We also have the user's lifetime value (user_ltv), a device that the user was using when this event was recorded. We have all the device information, such as mobile brand name, model name, operating system, etc. We also have (geo) geographical location of the user. Where was this user located when this event happened? If a user is using the app, then information about the app (app_info). 


Traffic_source information contains information about the user's acquisition, like how the user first came to the site or app. Stream_Id is the id we see in Google Analytics when we set up the stream. The platform that the app was built on and then some more event information. 


 BigQuery GA4 eCommerce Information

Then we can see eCommerce information, and then we have information about the items that the user looked at when this event was recorded. So those are eCommerce items or the products for which the event was locked. Keep in mind that some of the values that are recorded in the daily event table are not recorded in the intraday table.

So when we look at the intraday table, we might find some differences. Check this link to know more about this On that page, we can find information about what values come into these different columns, as well as values that are available in the intraday table and which ones aren't. 

It is advisable to become familiar with that list, so we know which columns to use for the analysis and creating the SQL queries. Since we have seen the table structure and the various columns containing the data from Google Analytics 4, next, we will see the actual data within BigQuery.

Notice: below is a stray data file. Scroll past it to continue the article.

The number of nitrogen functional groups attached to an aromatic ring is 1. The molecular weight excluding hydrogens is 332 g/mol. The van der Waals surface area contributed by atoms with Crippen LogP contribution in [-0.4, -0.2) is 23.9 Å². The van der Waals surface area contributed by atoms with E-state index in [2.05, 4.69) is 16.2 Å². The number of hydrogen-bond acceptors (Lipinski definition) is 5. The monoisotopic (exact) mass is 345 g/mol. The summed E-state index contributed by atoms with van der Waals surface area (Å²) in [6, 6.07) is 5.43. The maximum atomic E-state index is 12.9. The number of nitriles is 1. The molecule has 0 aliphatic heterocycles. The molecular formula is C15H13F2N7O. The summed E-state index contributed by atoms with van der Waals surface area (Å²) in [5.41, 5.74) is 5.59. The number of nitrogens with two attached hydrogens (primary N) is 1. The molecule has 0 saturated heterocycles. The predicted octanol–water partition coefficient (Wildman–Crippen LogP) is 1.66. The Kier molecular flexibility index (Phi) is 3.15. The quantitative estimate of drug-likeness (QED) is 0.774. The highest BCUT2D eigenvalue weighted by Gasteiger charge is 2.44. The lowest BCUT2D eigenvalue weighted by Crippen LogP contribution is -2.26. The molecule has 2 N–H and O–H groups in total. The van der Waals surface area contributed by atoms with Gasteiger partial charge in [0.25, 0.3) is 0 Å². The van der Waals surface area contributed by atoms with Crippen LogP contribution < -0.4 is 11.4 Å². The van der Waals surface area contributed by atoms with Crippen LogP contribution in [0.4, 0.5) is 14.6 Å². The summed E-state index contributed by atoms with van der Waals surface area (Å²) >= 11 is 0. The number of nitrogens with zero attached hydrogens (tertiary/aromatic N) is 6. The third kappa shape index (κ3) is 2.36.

actual-GA4-data-in BigQuery

The above image shows the data that's stored in the daily events table. So as data comes in, it's stored in rows, and then we have columns that store the individual data for that row. In rows, we can see multiple rows right here and then the values that are stored in the columns. Remember again, Google Analytics 4 is event-based. Everything is an event. Every interaction with the site or app or any action user takes either is tracked as an event or can be tracked as an event.

Everything is centered around the event. So we have event_date, event_timestamp, the event_name and then you have event_param(event Parameter), event parameters key, and then values. It is a type record, and the event parameter is of a type record, meaning it has multiple values. We have page_location, page_title, session_number, session_ID, etc. Then these values spread over different columns, string value, Int value, float value, and double value. 

If a page location has a string value, then it will appear in the string value column. We see nulls in other columns and session ID, which is numeric, and we see that in event_params.value.int_value column and other values are null. Scrolling further on the right side, we can see other values that are coming across. We have the user ID and user properties. These will be populated once we start to populate the user values. User properties are also a type record, and we have a string value, Int value, float value, etc.